NPAD keeps focus on nominations

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NPAD keeps focus on nominations


Representative Ahn Cheol-soo talks to the press in front of the Blue House in central Seoul on Friday. [NEWS1]

With the June 4 local elections now less than two months away, co-leaders of the opposition New Politics Alliance for Democracy continued yesterday to insist the ruling Saenuri Party maintain its election promise to not nominate candidates for city, district and county councils.

During a rally at Hongik University, Kim Han-gill and Ahn Cheol-soo urged the ruling party to honor its promise made in the 2012 presidential election campaign to give up its power to dole out nominations to candidates to the lower elected positions.

“Before determining whether nomination termination is a politically right or wrong decision, we should think about why people have lost their trust in politics,” said Ahn. “This whole issue is about keeping or breaking a promise by politicians.”

During the 2012 presidential election, both the Saenuri and the Democratic Party promised they would stop nominating candidates for city, district and county council. (The DP recently merged with Ahn’s supporters to create the New Politics Alliance for Democracy or NPAD.) The idea was to remove central party politics from the grass-roots level and put an end to certain forms of corruption, like lawmakers using their influence in Seoul to get nominations for people who bribed them.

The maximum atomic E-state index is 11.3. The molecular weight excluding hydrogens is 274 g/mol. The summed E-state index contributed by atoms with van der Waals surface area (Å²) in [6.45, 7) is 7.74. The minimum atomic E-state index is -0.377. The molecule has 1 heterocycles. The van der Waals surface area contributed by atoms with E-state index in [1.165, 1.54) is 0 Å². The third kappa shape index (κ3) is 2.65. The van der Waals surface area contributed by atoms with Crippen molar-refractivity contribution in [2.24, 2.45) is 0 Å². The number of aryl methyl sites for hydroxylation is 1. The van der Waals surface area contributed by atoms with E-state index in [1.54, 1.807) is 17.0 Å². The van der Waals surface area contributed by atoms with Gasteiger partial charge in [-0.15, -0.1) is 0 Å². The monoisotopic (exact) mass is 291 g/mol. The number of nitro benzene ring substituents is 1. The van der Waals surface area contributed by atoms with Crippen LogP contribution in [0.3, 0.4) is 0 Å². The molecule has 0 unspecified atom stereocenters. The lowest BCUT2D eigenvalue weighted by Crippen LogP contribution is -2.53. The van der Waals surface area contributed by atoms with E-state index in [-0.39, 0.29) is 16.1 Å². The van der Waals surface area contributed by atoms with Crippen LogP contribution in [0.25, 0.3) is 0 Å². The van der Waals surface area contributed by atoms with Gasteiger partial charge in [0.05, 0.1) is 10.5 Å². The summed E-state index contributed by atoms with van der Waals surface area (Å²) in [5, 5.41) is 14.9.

The Saenuri Party, however, reneged on the promise in February, saying it was a responsibility of a political party to nominate a candidate for all races. It instead proposed an open primary system for the June elections in which people with no affiliation to the party can cast ballots to elect party candidates.

Despite the leaders of the newly merged party’s campaign on the issue, questions have arisen in and out of the NPAD on whether it is the strongest issue to pursue ahead of the local elections.

Jitters are rising in the opposition party over the fact that its public approval ratings are stuck far behind the ruling party’s, which has a margin of more than 15 percent over the NPAD.

The approval rating of the NPAD was 27 percent, a weekly survey of 1,205 adults nationwide conducted from last Monday through Thursday by Gallup Korea showed Saturday. The ruling party had an approval rating of 43 percent. Worsening the election prospects for the opposition, President Park’s approval rating went above the 60 percent mark for the first time since September last year, hitting 61 percent. The survey had a margin of error of plus or minus 2.8 percent.

Some opposition members are suggesting that the NPAD actually follow the Saenuri Party’s lead and back away from its own promise to give up nominations in the city, district and county council races. They think it will put many local election candidates - who are supporters of the opposition - at a disadvantage.

A rift within the party was obvious Thursday when journalist-turned-lawmaker Shin Kyoung-min remarked that, without doing the nominations, the party might lose miserably.

Ahn Cheol-soo demanded the president make her party keep the election promise during an address to the National Assembly. But all signs suggest the NPAD leadership will continue banging the drum over the ruling party’s broken promise.

On Friday, Ahn paid an unexpected visit to a visitor’s room at the Blue House and submitted a request for a talk with the president. He asked Park to reply to his request by no later than today.

The presidential office had not made an official response to Ahn’s demand as of press time yesterday.


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